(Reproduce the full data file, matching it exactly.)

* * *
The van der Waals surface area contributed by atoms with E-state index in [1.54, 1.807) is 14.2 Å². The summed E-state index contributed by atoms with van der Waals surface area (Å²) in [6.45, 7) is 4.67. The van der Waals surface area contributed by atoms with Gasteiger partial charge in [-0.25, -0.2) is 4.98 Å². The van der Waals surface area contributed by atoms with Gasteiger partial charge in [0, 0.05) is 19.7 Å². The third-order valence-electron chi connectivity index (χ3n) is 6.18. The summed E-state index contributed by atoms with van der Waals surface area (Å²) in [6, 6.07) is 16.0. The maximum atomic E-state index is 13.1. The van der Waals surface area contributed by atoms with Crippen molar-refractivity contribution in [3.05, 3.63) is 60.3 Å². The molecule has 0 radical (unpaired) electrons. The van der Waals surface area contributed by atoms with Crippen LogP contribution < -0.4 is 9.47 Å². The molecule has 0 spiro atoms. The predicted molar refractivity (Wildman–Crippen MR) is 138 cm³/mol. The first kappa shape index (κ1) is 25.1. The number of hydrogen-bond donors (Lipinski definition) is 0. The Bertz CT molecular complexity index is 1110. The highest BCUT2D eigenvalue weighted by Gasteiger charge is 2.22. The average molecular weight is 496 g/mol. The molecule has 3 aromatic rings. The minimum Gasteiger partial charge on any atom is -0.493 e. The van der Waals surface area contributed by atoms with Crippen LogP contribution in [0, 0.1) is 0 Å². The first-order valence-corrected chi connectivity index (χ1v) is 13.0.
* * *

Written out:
The van der Waals surface area contributed by atoms with E-state index in [1.54, 1.807) is 14.2 Å². The summed E-state index contributed by atoms with van der Waals surface area (Å²) in [6.45, 7) is 4.67. The van der Waals surface area contributed by atoms with Gasteiger partial charge in [-0.25, -0.2) is 4.98 Å². The van der Waals surface area contributed by atoms with Gasteiger partial charge in [0, 0.05) is 19.7 Å². The third-order valence-electron chi connectivity index (χ3n) is 6.18. The summed E-state index contributed by atoms with van der Waals surface area (Å²) in [6, 6.07) is 16.0. The maximum atomic E-state index is 13.1. The van der Waals surface area contributed by atoms with Crippen molar-refractivity contribution in [3.05, 3.63) is 60.3 Å². The molecule has 0 radical (unpaired) electrons. The van der Waals surface area contributed by atoms with Crippen LogP contribution < -0.4 is 9.47 Å². The molecule has 0 spiro atoms. The predicted molar refractivity (Wildman–Crippen MR) is 138 cm³/mol. The first kappa shape index (κ1) is 25.1. The number of hydrogen-bond donors (Lipinski definition) is 0. The Bertz CT molecular complexity index is 1110. The highest BCUT2D eigenvalue weighted by Gasteiger charge is 2.22. The average molecular weight is 496 g/mol. The molecule has 3 aromatic rings. The minimum Gasteiger partial charge on any atom is -0.493 e. The van der Waals surface area contributed by atoms with Crippen LogP contribution in [0, 0.1) is 0 Å². The first-order valence-corrected chi connectivity index (χ1v) is 13.0.